Before you start, line up your plus or minus sign on the roller so you can see it; you’ll need to line the opposite sign you used in the very same place on the second pull and then you’ll revert back to the first sign you used on your first pull. You’ll alternate the sign on each pull so try to remember what you started with. By doing this you will offset the pattern and it will sit in a diagonal pattern across the fabric.
For the second pull, you’ll also need to slightly over lap the roller so the pattern of the roller sits right next the pattern already painted. As you can see by my attempt, I didn’t do this very well as there is blank fabric lines between each pull…lesson #2 learned!
If you’re thinking that I only learned 2 mistakes from mistakes, you’re way off track hahaha, My biggest mistake was after i dropped paint on the garage floor and had to set the roller down to clean up. I absent-mindedly pickup up the roller and started to do a pull with the roller facing the wrong way; you guessed it, I forgot to remember which sign – or + I had used previously and I even managed to do the pull with the trough facing the wrong way so that the roller pattern appeared upside down. If you look at the second last column, you can see my
mistake lessons learned; the print is not only upside down but not off set particularly well.
So let’s talk fabric ink and paint. I used Annie Sloan Chalk Paint; it makes a wonderful dye bath and it works a treat for printing fabric with patterned rollers. In the YouTube instructions from The Painted House, you are instructed to water down the paint to a “single cream’ consistency – much like a pouring cream consistency…but truth be told, i don’t think you need to do it because i found that parts of the pattern were quite smudged with a bleed like consistency. I currently live in a warm sub tropical climate (Brisbane, Australia) and i think that humidity may have something to do with not having to water down the paint. Next time, i’m not watering down ASCP. I will also try using the patterned rollers with Permaset Aqua fabric ink…this will need to be watered down as it’s quite thick. I use it for screen printing and it needs to be quite thick so that it doesn’t bleed; straight out of the tub, it’s way too thick for the patterned rollers. ASCP doesn’t need setting; once it’s dry, it’s ready to go, but Permaset Aqua needs to be heat set with an iron.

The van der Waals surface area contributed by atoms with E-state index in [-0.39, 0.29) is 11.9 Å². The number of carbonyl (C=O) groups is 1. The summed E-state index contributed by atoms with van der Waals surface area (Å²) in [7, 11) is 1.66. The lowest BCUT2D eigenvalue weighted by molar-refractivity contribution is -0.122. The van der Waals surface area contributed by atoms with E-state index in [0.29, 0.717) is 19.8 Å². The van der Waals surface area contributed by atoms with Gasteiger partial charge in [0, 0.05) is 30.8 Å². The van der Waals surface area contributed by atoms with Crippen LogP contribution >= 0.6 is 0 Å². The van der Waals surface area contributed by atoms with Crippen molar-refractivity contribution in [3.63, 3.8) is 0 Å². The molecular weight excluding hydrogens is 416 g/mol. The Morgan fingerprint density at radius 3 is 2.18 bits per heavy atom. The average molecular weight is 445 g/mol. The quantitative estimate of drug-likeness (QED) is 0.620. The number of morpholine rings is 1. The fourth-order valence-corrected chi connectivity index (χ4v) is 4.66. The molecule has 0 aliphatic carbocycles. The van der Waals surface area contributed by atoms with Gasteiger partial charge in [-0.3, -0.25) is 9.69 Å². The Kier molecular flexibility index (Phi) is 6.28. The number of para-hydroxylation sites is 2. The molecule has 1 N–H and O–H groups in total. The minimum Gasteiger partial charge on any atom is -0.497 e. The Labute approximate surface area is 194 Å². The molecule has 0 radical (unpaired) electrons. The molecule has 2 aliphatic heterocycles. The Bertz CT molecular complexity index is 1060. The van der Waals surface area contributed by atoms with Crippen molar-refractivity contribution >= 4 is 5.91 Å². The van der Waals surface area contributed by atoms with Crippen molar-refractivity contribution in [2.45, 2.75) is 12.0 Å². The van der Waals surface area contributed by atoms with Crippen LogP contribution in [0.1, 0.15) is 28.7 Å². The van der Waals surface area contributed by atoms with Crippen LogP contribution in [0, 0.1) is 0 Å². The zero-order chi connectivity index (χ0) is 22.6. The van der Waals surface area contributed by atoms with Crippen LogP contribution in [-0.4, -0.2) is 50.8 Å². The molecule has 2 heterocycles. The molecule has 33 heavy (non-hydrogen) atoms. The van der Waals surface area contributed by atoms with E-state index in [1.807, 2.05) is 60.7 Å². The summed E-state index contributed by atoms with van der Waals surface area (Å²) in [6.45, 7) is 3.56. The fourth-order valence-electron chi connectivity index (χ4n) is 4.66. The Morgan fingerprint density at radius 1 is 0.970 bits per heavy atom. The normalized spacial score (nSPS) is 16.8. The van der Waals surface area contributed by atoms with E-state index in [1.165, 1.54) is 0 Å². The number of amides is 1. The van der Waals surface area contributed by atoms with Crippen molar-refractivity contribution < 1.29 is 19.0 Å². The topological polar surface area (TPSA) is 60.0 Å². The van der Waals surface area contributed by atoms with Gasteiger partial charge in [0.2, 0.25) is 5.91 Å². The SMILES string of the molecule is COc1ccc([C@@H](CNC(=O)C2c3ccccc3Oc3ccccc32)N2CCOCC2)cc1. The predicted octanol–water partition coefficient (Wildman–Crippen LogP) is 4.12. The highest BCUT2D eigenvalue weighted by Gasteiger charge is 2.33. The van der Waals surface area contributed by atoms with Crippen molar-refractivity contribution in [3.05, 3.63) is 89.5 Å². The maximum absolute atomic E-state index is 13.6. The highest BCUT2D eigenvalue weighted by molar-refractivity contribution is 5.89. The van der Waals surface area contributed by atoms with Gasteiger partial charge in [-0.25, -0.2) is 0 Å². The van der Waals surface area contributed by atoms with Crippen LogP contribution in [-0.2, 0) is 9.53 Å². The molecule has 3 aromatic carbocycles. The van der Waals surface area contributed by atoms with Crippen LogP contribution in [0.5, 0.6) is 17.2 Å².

Even though the fabric is a bit of a mess, I’m not concerned in the least…and here’s why: firstly, the fabric cost $3 per metre, so nice and inexpensive for inevitable design changes/mistakes and second, the fabric was purchased to make a prototype of a shopping tote I’m designing and mistakes are all part of the design process. I’m hoping at very least, that the prototype becomes a working model and it’s not entirely useless.
So there you go, there’s my first foray into fabric printing with patterned rollers. If you purchase the roller system for your own projects, there are plenty of instructional videos on YouTube; so go ahead and make lots of mistakes because they’re good for you! I’ll share the bag as soon as it’s made up; it will be part of a range of hand printed homewares and accessories that I’ll be creating and selling both online and at local Brisbane markets in 2018.